e.V. Verein zur Förderung von Medienkulturen in Berlin
tel: 0177 225 37 97, fax: 030 4434 18 12 [or] 313 66 78
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Game - Demos (fortlaufend)
Neben "Tomb Raider" und "Urban
Assault" z.B. Vorstellung Mine Storm auf Vectrex (1982), einem der kuriosesten
Geräte in der Videospiel- geschichte; ein "PONG"- Clone, erstes kommer-
ziell erfolgreiches Videospiel (1972); Donkey Kong auf ColecoVision (1982),
erstes Jump 'n run Spiel; WipeOut auf Playstation mit Photek's D'n'Bass
Sound; MAME, frei verfügbare Arcade- Emulatoren im Einsatz u.a.
WMF, Johannisstr. 20, Berlin-Mitte
The third mikro.lounge was introduced with the video "Natural Born Digital" by Gustav Hamos and Katja Pratschke, a documentary with the virtual human self-image as a central theme and with the digital popstar Kyoko Date and popular role-playing as concrete examples.
Armin Medosch then reported
on the digital scene in London. In particular, he focused on the London
equivalent of mikro, the Digital Salon. The main difference seems to been
in the greater role played by commercial media companies in the digital
discourse in London. For several years, Armin Medosch has worked for the
Munich publishing house Heise Verlag and is one of the editors of Telepolis
as well as a former founding member of the cultural ship "Stubnitz."
The panel for the evening primarily addressed the commercial aspects of the scene in Germany, and in particular, the German computer game industry. Klaus Jens introduced the company Eidos and its production methods. He also presented a few games distributed by Eidos such as "Tomb Raider." His presentation above all made clear the marketing reasons for the rarity of new ideas for games.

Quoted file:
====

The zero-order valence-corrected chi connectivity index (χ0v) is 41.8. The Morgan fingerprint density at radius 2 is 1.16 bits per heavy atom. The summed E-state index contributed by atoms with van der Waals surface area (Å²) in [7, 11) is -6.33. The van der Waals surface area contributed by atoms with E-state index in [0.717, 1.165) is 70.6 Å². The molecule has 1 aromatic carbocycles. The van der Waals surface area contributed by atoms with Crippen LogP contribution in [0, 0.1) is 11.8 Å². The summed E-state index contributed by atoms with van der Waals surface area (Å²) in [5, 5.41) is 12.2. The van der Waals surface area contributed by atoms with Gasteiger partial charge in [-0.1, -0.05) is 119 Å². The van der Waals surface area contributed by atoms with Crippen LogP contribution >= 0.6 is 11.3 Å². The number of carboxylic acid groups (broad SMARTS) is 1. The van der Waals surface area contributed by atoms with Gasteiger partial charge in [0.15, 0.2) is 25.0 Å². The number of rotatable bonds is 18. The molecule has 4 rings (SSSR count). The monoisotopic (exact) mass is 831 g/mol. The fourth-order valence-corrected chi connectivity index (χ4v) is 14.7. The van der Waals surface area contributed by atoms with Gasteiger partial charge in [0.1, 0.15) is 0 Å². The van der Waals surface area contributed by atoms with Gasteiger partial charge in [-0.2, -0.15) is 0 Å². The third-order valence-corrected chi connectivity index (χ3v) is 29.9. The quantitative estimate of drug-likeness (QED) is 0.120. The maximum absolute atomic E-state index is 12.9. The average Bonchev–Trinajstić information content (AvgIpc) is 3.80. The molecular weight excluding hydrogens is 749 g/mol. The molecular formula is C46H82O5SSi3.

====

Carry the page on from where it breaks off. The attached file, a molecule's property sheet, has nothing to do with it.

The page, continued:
Kapp of Terratools used the evening to issue a call for
ideas, and in particular, for games for girls. She also presented the new
product "Urban Assault," developed by a group of young people in her company.
On this particular evening, antique games were on display in the foyer of the WMF, on loan from the Computerspielemuseum. Among them was the amazing classic "Mine Storm" installed on an original Vectra computer.
There were several questions from the audience, but not all of them were satisfactorily answered by the panelists. Or, in the words of one critic of the mikro.lounge: "One may not expect the Ferrari style of a John Romero of ID (Quake), but does the German game industry have to make do with the senile temperament of a small town bank teller? Questions were ignored and no one wanted to see past their own limited horizons. Instead, they preferred to lean on their Teutonic game marketing. But it was Uta Kapp of Terratools who topped it all. Question from the audience: 'What specifically about games can there be for girls?' -- 'Different themes.' -- 'For example?' -- 'We're working on an astrological game.' Before the local geekgrrls could take their revenge, the discussion was over and the demos for the new games from Terratools and Eidos were shown. Games with names like 'Urban Assault' -- does anything else really need to be said?" [firstname.lastname@example.org]
Music for the evening came courtesy of DJ pole, Berlin, while ambient videos edited from games and the arcades by Cornelia Sollfrank and Daniel Pflumm were well received. After the podium discussion, the debate was carried on at the bar.